Buddy Guy talks legacy, BB King and more: 'I am trying to keep the Blues alive, and I can’t do it by myself'
Back in India to headline the Mahindra Blues Festival at the Mehboob Studio in Bandra, Buddy Guy spoke with Firstpost about the relevance of the Blues today and the pressure to keep the music alive after BB King’s demise
Buddy Guy is 83, but there's not a speck of rust on his storytelling, performance or in the guitar licks. Rather, on stage the artist has gained a new dimension. He is on a quest to save traditional Blues in the era of electronic music and social media distractions. Inside a studio, he is even better. Born To Play Guitar (2015) and The Blues Is Alive and Well (2018) — his last two albums over the past five years — are Grammy winners.
Back in India to headline the Mahindra Blues Festival at the Mehboob Studio in Bandra, Guy spoke with Firstpost about the relevance of the Blues today and the pressure to keep the music alive after BB King’s demise and more.
You’ve been coming to India for some time now. What are the changes that you see, and overall, how do you relate the Blues to the current world scenario?
I travel around the world and I try to keep up with everything. I try to watch the people and I try to watch the music. As a Blues player, we sing about everyday life around the world. I don’t need to sing only about Chicago or Texas or New York, I will sing about India, Africa, Brazil. Anything. I love people, man. If everybody was like me, there wouldn’t be misunderstanding in the world. I don’t want you to be what ‘I’ want you to be. I want you to be what ‘you’ want to be and we can get around like that. I was brought up to love people whoever they are.
What keeps you going at 83? What inspires you to keep releasing records?
To keep going? All you need to do is look at young women around the world, and you will have a smile on your face [laughs]. I have a new album coming out, and my good friend [Blues legend] Bobby Rush wrote a song called ‘If You Are In Love With A Woman or Man Twice As Young As Your Age, What’s Wrong In That?’ You can write songs about what you see and it need not happen to you. All over America, they see people older than the other one and they are doing fine. If two people are happy, leave them alone and let them be happy. This is the Blues!
There is a lot of electronic music and hip hop today. Your daughter, Shawnna, is also a rapper. How challenging is it to keep the Blues alive?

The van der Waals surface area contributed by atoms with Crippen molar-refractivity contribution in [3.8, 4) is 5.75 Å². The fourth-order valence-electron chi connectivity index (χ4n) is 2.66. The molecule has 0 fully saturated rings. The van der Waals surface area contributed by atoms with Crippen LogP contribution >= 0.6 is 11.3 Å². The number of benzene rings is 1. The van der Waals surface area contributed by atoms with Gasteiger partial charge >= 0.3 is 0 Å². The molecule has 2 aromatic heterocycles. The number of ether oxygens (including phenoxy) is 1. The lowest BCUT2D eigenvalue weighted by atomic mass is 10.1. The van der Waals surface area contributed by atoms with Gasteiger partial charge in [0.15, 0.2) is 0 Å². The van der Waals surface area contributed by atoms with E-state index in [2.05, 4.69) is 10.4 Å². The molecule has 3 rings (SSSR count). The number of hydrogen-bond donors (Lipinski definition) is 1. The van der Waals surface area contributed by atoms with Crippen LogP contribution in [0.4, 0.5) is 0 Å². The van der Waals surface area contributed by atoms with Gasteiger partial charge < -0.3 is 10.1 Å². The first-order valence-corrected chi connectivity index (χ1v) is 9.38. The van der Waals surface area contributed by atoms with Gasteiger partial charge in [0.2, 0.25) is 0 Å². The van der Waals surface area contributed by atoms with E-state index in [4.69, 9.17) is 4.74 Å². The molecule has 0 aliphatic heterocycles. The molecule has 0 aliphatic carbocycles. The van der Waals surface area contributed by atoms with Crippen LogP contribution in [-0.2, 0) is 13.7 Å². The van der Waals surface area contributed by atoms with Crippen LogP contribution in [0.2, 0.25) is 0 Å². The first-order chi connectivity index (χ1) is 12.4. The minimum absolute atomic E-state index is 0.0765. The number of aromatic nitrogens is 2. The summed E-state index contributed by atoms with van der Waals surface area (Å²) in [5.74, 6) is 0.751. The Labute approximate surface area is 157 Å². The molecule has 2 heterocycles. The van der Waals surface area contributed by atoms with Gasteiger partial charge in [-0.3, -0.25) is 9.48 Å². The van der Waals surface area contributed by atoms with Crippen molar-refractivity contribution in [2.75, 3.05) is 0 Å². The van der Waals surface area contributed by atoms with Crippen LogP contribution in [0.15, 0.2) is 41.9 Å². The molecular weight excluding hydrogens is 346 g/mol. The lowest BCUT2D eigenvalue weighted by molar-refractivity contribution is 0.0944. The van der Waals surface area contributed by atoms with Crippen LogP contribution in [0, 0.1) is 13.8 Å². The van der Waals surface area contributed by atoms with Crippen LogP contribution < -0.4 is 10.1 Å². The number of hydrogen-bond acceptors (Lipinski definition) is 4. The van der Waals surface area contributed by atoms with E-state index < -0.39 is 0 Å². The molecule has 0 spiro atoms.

It’s kind of scary. If I hadn’t heard Muddy Waters or BB King, I don’t know if I would be playing. Back in my days, this is the stuff you heard in radio stations. Now, they don’t play Blues on TV or radio. My children didn’t know who I was for a long time. One of them came to my club [Buddy Guy’s Legends] and the first thing he said, “Oh my god! I didn’t know you could do that.”
You have an eye for scouting young musicians too, like you introduced Quinn Sullivan to the world…
I found another one called Kingfish. He was nominated for a Grammy last month. He didn’t win but he is doing well. I found him in the Mississippi. He is a young player, must be 21 or 22. Even if I see one good Blues player here, I will tell him ‘Hey, let me see what I can do for you’.
You plan to record with these young artistes?
Yes. I did one with Kingfish. My eyes and ears are open. I just put in a lot of money at a radio station called ‘Buddy Guy’s Radio’ in Chicago because I want them to play jazz, gospel, Blues. And not just Buddy Guy’s blues, I want to hear Blues from others too. If you start singing Blues, I will get you there too. This is how I am trying to keep the Blues alive, and I can’t do it by myself.
What are the changes that you feel about your guitar playing?
The fire in the belly comes from the audience. If people think that I am good and they have come to watch me play, I give them everything I got. I can’t hold back. I can’t give it to you how I did at 22 but hopefully, I can make someone happy by performing because I always give my 100 percent. I don’t want someone to go back home and feel that I cheated them. Don’t ever be the best in town but be the best till the best come around.
What are the new additions to the Legends Club? You once told me about how you got Jimi Hendrix’s sister to give you his shoes and shirts. Did you get his guitar?
I couldn’t get the guitar. The shoes and shirts are up on the wall. My club is like a museum. I recently got Jimmy Page’s guitar. I got to know Jimi very well two-and-a-half years before he died, [before] he got into drugs. I used to tell him that man, you know, every time I think about you I feel if I did any wrong, my parents would not accept it.
Do you meet Eric Clapton often these days?
Eric Clapton can’t come to the Blues club because he can't drink whiskey anymore. He is trying to quit drinking for a while, and if he sees whiskey, he will feel like drinking it. He is in rehab.
We lost BB King five years ago. How much do you feel his loss?
There is more pressure on me now. I used to have a little more time off. The places he would be playing did not need me. And now, that place is vacant and they call me.
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